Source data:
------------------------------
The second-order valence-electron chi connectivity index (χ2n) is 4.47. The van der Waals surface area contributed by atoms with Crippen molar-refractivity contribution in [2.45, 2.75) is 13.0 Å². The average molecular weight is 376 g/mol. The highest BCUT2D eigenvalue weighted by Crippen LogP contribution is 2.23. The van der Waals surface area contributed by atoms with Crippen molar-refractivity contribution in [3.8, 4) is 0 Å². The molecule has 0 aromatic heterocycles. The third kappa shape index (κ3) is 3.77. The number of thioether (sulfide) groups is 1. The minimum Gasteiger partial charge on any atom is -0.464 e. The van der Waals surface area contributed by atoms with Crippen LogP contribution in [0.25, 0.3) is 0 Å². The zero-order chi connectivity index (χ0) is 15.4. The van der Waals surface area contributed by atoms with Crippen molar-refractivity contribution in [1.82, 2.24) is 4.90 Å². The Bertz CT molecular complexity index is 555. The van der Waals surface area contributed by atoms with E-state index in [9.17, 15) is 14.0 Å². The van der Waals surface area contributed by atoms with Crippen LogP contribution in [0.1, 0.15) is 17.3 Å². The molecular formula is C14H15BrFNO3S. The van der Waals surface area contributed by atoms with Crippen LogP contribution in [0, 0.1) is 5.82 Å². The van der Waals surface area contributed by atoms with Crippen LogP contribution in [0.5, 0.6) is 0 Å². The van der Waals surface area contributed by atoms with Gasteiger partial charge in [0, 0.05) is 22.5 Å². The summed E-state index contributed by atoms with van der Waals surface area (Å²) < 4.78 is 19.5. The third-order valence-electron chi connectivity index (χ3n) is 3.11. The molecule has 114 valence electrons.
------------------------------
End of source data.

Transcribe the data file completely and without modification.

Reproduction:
The second-order valence-electron chi connectivity index (χ2n) is 4.47. The van der Waals surface area contributed by atoms with Crippen molar-refractivity contribution in [2.45, 2.75) is 13.0 Å². The average molecular weight is 376 g/mol. The highest BCUT2D eigenvalue weighted by Crippen LogP contribution is 2.23. The van der Waals surface area contributed by atoms with Crippen molar-refractivity contribution in [3.8, 4) is 0 Å². The molecule has 0 aromatic heterocycles. The third kappa shape index (κ3) is 3.77. The number of thioether (sulfide) groups is 1. The minimum Gasteiger partial charge on any atom is -0.464 e. The van der Waals surface area contributed by atoms with Crippen LogP contribution in [0.25, 0.3) is 0 Å². The zero-order chi connectivity index (χ0) is 15.4. The van der Waals surface area contributed by atoms with Crippen molar-refractivity contribution in [1.82, 2.24) is 4.90 Å². The Bertz CT molecular complexity index is 555. The van der Waals surface area contributed by atoms with E-state index in [9.17, 15) is 14.0 Å². The van der Waals surface area contributed by atoms with Crippen LogP contribution in [0.1, 0.15) is 17.3 Å². The molecular formula is C14H15BrFNO3S. The van der Waals surface area contributed by atoms with Crippen LogP contribution in [0, 0.1) is 5.82 Å². The van der Waals surface area contributed by atoms with Crippen LogP contribution in [0.5, 0.6) is 0 Å². The van der Waals surface area contributed by atoms with Gasteiger partial charge in [0, 0.05) is 22.5 Å². The summed E-state index contributed by atoms with van der Waals surface area (Å²) < 4.78 is 19.5. The third-order valence-electron chi connectivity index (χ3n) is 3.11. The molecule has 114 valence electrons.